Skate America commentators visit Valley Med's Children's Therapy in Renton

Retired U.S. figure skater Tanith Belbin tries her hand at basketball with help from Christian, 8, a patient of Valley Medical Center
Retired U.S. figure skater Tanith Belbin tries her hand at basketball with help from Christian, 8, a patient of Valley Medical Center's Children's Therapy. In the background is skater Tonia Kwiatkowski.
— image credit: Tracey Compton/Tukwila Reporter

Some kids at Valley Medical Center's Children's Therapy got a treat Friday morning, when they were visited by two U.S. figure skaters.

Tanith Belbin and Tonia Kwiatkowski shared their skating experiences, discussed hobbies and even played basketball with the young patients.

Belbin makes up one half of the successful U.S. ice-dancing team of Tanith Belbin and Ben Agosto. The two won five U.S. championships, four World medals and the 2006 Olympic silver medal. Belbin retired in 2010.

Kwiatkoski is a figure-skating coach, after having a successful skating career on the U.S. National and international teams. She competed from 1986 to 1998, winning many accolades, including second place at the 2005 World Championships.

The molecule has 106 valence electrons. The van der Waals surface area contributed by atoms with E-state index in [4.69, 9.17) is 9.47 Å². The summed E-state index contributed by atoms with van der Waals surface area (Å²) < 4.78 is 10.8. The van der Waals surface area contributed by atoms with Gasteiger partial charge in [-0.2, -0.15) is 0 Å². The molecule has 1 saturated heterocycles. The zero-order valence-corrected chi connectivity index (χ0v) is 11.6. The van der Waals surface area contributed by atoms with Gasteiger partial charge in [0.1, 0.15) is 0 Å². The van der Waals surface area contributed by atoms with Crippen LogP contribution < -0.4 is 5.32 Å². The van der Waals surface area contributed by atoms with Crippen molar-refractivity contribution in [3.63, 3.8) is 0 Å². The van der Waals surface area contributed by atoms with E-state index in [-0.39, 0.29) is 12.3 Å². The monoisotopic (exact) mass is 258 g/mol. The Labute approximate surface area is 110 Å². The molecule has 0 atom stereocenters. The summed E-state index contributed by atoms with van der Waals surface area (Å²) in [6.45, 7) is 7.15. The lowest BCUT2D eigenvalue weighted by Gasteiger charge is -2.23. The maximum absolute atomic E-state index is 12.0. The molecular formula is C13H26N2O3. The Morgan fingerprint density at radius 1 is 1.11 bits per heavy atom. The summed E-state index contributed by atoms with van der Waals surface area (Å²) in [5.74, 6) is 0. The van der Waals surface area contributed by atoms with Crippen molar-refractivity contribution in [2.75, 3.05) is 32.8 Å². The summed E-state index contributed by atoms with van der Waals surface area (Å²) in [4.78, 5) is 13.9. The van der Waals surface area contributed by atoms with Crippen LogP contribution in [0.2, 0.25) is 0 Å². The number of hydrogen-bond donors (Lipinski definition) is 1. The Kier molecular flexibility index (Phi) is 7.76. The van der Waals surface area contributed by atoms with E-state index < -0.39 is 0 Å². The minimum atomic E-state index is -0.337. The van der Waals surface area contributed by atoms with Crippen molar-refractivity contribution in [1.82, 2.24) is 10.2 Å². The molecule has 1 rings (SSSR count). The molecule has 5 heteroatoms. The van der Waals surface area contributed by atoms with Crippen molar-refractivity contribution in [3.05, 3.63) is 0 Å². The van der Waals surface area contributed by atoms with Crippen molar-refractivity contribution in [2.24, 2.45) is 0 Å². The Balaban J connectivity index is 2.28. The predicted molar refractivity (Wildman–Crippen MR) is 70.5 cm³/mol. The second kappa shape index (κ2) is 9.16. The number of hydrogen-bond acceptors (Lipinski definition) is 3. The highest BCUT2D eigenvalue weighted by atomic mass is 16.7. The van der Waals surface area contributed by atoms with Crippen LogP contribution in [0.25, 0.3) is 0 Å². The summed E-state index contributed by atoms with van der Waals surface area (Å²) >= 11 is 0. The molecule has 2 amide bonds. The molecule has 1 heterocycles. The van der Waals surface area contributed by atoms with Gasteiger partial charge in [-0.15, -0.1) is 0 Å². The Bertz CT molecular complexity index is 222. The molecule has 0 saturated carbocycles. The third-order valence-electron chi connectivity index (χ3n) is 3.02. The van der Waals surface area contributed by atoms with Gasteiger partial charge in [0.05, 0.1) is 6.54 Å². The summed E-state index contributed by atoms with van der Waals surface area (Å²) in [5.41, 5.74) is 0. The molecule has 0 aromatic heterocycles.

The two are in town for the Skate America event this weekend at ShoWare Center in Kent. The event is the first in six competitions of the International Skating Union Grand Prix of Figure Skating series, conducted in the U.S., Canada, France, Japan, China and Russia.

Belbin and Kwiatkoski will provide commentary and interviews for

"I think it's always been important to give back to the community because we've experienced so many great things through skating," said Kwiatkoski.

She remarked on how touched she was by the Children's Therapy mission to help children, saying she has a daughter who is healthy, but their work is great.

Some of the therapy patients didn't know quite what to do when presented with the star skaters. Some weren't even born when the two competed. But they appeared fascinated by what the two had to relate about figure skating.

The center sees children for occupational, speech and physical therapy. Last year more than 1,300 children came in for services to Valley's Children's Therapy. There are about 30 therapists there, as well as a dietician and nurses.

Belbin and Kwiatkoski greeted patients in the Rain Forest Room, one of several themed rooms at the center.

Ninety percent of the children are outpatient clients and the rest come primarily from the intensive care unit and are treated at the hospital.

Belbin discussed race cars, ice skating, school and therapy with 5-year-old Kamryn.

Belbin hasn't been to this part of the state before, although her skate partner is from Olympia.

"I'm getting familiar with the area and they're (the community) always fantastic hosts and really, really enthusiastic, knowledgeable skating fans," she said.

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